From the University of New South Wales:
Secrets of the legless, leaping land fish
One of the world’s strangest animals – a legless, leaping fish that lives on land – uses camouflage to avoid attacks by predators such as birds, lizards and crabs, new research shows.
UNSW researchers, Dr Terry Ord and Courtney Morgans, of the Evolution and Ecology Research Centre, studied the unique fish – Pacific leaping blennies – in their natural habitat on the tropical island of Guam.
Their study will be published in the journal Animal Behaviour.
“This terrestrial fish spends all of its adult life living on the rocks in the splash zone, hopping around defending its territory, feeding and courting mates. They offer a unique opportunity to discover in a living animal how the transition from water to the land has taken place,” says Dr Ord, of the UNSW School of Biological, Earth and Environmental Sciences.
The researchers first measured the colour of five different populations of the fish around the island and compared this with the colour of the rocks they lived on. “They were virtually identical in each case. The fish’s body colour is camouflaged to match the rocks, presumably so they aren’t obvious to predators,” says Dr Ord.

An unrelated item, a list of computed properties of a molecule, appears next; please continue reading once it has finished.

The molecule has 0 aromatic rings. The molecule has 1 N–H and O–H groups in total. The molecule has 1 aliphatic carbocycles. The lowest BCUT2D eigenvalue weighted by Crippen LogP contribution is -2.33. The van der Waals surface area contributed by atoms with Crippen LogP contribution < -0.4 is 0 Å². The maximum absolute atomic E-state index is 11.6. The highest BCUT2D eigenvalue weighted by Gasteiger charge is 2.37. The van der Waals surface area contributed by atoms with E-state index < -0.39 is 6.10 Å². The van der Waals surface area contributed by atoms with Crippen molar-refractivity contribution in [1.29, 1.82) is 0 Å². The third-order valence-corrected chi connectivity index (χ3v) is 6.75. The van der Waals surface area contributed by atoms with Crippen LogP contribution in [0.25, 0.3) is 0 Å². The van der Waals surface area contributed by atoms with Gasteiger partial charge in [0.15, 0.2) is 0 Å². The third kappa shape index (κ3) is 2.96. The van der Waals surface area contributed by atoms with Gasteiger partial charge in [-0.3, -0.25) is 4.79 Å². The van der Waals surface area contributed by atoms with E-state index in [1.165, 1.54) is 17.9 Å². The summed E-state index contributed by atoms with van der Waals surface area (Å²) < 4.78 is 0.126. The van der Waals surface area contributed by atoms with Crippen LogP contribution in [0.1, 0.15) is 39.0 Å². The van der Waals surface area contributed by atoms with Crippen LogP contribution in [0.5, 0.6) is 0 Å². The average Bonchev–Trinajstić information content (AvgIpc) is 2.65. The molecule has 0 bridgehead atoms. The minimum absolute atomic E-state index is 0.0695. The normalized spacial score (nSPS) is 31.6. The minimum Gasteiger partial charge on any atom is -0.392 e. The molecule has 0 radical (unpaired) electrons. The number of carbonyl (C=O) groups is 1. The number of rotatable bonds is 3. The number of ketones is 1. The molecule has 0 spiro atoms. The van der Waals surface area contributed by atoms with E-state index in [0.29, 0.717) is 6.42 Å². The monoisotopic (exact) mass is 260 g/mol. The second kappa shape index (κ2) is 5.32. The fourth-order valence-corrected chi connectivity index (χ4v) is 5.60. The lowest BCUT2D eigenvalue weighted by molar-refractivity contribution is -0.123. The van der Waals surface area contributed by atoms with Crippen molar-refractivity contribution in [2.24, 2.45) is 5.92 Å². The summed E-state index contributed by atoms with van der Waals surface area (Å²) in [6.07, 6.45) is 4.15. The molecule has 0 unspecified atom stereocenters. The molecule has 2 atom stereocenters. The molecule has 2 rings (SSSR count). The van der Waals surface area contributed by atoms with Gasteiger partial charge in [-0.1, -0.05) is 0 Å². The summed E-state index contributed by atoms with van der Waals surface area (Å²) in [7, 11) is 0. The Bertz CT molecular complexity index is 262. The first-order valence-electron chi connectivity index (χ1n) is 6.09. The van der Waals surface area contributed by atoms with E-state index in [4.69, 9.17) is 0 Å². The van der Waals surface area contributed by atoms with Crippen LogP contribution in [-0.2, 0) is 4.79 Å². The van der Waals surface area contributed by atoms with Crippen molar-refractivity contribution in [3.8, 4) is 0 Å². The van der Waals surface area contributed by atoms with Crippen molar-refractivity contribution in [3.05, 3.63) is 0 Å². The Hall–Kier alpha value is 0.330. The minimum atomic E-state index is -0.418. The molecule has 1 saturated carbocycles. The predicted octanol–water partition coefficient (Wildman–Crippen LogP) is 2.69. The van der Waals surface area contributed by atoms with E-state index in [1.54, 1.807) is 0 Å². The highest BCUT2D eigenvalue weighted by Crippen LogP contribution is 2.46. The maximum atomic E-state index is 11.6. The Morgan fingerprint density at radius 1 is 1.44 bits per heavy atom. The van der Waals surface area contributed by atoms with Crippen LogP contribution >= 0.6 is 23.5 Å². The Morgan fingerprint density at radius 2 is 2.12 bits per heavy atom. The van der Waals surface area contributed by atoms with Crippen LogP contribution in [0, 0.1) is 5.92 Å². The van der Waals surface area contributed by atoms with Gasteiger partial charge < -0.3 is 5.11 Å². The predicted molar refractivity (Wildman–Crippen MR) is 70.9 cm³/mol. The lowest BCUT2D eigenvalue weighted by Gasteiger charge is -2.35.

To see if background matching reduced predation, the researchers created realistic-looking models of blennies out of plasticine. “We put lots of these model blennies on the rocks where the fish live, as well as on an adjacent beach where their body colour against the sand made them much more conspicuous to predators,” says Dr Ord.
“After several days we collected the models and recorded how often birds, lizards and crabs had attacked them from the marks in the plasticine. We found the models on the sand were attacked far more frequently than those on the rocks.
“This means the fish are uniquely camouflaged to their rocky environments and this helps them avoid being eaten by land predators.”
The researchers then studied the body colour of closely related species of fish, some of which lived in the water and some of which were amphibious, sharing their time between land and sea.
“These species provide an evolutionary snapshot of each stage of the land invasion by fish,” says Dr Ord.
The similarities in colour between these species and the land-dwelling fish suggest the ancestors of the land-dwelling fish already had a colouration that matched the rocky shoreline before they moved out of the water, which would have made it easier for them to survive in their new habitat.
The Pacific leaping blenny, Alticus arnoldorum, is about four to eight centimetres long and leaps using a tail-twisting behaviour. It remains on land all its adult life but has to stay moist to be able to breathe through its gills and skin.